LONDON — Two men were jailed Tuesday after admitting their part in running one of the biggest pirate DVD factories in the U.K., capable of producing thousands of counterfeited films a day.
John Tak Ke Lau, a chef, and the unemployed Chee Chong Liew had previously pleaded guilty to conspiracy to defraud Walt Disney, 20th Century Fox, Warner Bros., Sony and Columbia when they appeared at Harrow Crown Court.
Lau was sentenced to 16 months in prison, and Liew was jailed for 21 months. The judge also recommended Liew be deported at the end of his sentence.
The men were arrested Feb. 1 when Kent police officers discovered the factory at an industrial unit in London.
More than 20,000 illegally copied DVDs were seized, along with computers, more than 200 DVD burners and printers used to produce labels and covers, plus thousands of blank DVDs and plastic cases.
The factory had the capacity to produce up to 36,000 counterfeit DVDs each day — although it is thought only about 8,000 discs were actually being produced daily, with an estimated street value of around £1.2 million ($2.24 million) each month.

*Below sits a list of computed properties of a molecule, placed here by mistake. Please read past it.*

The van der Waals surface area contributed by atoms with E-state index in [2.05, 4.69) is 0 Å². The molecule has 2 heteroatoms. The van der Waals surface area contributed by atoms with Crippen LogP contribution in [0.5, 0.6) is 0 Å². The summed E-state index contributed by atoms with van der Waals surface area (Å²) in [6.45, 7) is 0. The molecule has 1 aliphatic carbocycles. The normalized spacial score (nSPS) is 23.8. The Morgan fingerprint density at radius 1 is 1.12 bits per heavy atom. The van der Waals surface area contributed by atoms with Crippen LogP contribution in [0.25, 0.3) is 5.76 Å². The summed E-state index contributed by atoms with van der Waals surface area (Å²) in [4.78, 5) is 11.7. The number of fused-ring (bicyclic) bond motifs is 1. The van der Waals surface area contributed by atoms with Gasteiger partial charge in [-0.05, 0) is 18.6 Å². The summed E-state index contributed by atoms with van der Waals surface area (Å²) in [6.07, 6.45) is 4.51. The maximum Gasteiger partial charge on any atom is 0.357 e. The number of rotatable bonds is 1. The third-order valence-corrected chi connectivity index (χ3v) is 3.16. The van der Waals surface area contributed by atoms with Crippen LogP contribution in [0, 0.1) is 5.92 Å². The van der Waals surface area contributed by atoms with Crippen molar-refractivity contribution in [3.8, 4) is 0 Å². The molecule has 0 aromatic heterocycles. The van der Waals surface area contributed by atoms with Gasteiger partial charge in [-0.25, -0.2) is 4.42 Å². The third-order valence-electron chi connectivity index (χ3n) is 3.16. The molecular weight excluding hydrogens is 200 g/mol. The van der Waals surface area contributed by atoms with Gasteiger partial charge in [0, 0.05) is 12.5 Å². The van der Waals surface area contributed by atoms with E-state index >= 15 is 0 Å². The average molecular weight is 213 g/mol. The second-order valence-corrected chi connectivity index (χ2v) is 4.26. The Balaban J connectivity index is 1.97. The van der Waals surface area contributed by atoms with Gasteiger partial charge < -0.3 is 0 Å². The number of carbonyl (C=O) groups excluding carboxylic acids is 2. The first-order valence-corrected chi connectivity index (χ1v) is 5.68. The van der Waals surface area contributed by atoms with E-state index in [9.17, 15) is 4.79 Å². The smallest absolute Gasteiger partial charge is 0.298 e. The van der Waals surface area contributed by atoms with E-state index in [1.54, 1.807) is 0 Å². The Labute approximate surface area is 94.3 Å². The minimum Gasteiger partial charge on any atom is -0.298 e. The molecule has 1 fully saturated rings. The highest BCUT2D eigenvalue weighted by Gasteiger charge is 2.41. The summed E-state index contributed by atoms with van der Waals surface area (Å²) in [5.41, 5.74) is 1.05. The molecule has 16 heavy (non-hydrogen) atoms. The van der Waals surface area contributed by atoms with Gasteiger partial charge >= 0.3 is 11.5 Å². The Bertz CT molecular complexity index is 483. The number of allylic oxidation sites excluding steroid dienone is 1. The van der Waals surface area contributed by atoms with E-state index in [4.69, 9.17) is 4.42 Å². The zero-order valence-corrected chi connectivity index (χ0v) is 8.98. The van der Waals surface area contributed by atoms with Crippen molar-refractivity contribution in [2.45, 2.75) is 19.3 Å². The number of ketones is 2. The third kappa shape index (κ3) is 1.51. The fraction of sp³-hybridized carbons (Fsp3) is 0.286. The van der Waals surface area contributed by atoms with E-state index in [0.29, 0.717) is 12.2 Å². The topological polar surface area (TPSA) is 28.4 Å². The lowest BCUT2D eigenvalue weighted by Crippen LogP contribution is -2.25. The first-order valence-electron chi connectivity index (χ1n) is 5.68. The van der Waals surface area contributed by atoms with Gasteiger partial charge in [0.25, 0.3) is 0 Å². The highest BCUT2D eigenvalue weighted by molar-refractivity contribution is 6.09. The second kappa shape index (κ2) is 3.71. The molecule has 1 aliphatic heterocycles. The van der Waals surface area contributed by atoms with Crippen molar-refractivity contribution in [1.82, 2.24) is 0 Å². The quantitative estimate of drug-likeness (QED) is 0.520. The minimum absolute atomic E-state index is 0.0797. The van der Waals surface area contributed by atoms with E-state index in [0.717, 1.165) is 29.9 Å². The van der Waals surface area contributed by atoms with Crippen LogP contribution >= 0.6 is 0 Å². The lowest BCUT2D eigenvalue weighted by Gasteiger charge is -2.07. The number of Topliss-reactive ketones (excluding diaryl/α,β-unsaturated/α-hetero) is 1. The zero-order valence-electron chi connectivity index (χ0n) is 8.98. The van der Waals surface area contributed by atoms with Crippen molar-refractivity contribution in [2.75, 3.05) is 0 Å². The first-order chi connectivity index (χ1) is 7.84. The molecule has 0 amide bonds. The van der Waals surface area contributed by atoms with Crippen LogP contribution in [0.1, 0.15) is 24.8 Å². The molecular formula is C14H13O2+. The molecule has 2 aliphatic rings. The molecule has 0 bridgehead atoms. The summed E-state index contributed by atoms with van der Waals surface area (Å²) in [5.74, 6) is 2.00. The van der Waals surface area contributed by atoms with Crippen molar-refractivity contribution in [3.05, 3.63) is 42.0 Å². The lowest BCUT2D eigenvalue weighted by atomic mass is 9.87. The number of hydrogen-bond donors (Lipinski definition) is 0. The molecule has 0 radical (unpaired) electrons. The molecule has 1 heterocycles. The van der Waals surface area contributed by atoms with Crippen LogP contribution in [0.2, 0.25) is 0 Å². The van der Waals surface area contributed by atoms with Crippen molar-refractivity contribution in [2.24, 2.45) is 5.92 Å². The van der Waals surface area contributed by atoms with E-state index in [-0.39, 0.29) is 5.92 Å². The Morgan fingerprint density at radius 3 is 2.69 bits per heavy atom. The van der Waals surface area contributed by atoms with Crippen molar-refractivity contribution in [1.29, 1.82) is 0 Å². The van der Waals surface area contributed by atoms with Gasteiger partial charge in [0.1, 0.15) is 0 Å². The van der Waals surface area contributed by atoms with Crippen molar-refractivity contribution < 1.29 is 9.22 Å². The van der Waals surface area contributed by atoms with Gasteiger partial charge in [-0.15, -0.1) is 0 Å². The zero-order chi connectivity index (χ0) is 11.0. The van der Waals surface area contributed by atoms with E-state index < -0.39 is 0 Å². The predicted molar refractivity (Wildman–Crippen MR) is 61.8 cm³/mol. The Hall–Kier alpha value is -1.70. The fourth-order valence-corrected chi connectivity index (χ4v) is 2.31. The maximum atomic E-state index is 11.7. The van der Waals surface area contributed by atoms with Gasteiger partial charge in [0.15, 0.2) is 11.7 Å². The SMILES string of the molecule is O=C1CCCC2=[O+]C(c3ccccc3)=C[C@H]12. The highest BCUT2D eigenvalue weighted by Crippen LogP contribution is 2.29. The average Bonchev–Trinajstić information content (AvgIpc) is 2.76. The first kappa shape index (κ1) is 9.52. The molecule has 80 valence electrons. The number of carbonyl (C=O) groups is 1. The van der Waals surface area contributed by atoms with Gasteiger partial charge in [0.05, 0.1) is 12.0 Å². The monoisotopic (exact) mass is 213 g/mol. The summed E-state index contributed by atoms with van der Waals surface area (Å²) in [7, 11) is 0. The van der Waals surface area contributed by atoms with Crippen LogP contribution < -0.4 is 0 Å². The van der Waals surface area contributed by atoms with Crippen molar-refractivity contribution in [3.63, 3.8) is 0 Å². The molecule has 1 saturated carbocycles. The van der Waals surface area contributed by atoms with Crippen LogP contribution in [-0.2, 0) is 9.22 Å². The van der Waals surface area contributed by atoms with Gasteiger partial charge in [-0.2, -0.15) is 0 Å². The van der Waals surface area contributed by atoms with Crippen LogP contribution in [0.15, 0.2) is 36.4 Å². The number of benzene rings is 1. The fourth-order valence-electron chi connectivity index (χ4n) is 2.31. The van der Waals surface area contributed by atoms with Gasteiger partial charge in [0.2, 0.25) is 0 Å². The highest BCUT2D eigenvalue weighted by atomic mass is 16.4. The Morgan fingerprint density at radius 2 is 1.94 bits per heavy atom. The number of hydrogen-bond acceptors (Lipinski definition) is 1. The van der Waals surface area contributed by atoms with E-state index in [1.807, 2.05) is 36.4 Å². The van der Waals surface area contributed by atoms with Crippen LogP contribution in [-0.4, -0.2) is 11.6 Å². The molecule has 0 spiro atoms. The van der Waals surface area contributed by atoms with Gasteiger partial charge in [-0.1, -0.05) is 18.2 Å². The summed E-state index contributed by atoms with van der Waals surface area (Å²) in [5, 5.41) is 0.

The raid followed months of intelligence-gathering and arrests made during the police’s Operation Excalibur, a joint initiative with the Federation Against Copyright Theft (FACT).
“The discovery of this factory helped break up a criminal network supplying counterfeit films in Kent and across the southeast and London,” said Detective Inspector John Biggadike, who led the police inquiry.
Separately, a 36-year-old man was taken into custody Tuesday in Sittingbourne, Kent, after police seized counterfeit DVDs.
Police officer Jason Hedges received a tipoff via the town’s Swale Safe radio network that a man was allegedly selling counterfeit DVDs. The man was tracked via close-circuit TV cameras to a local pub.
Hedges arrested the man, who possessed 307 DVDs, 74 of them of an offensive nature.
FACT director general Raymond Leinster said, “Organized criminal networks are turning to DVD piracy as a means of making large profits, and they have no regard for the content of the material they are selling or who they sell to. In this instance in Kent, the material was illegal pornography and other obscene images being openly sold in pubs and on the street.”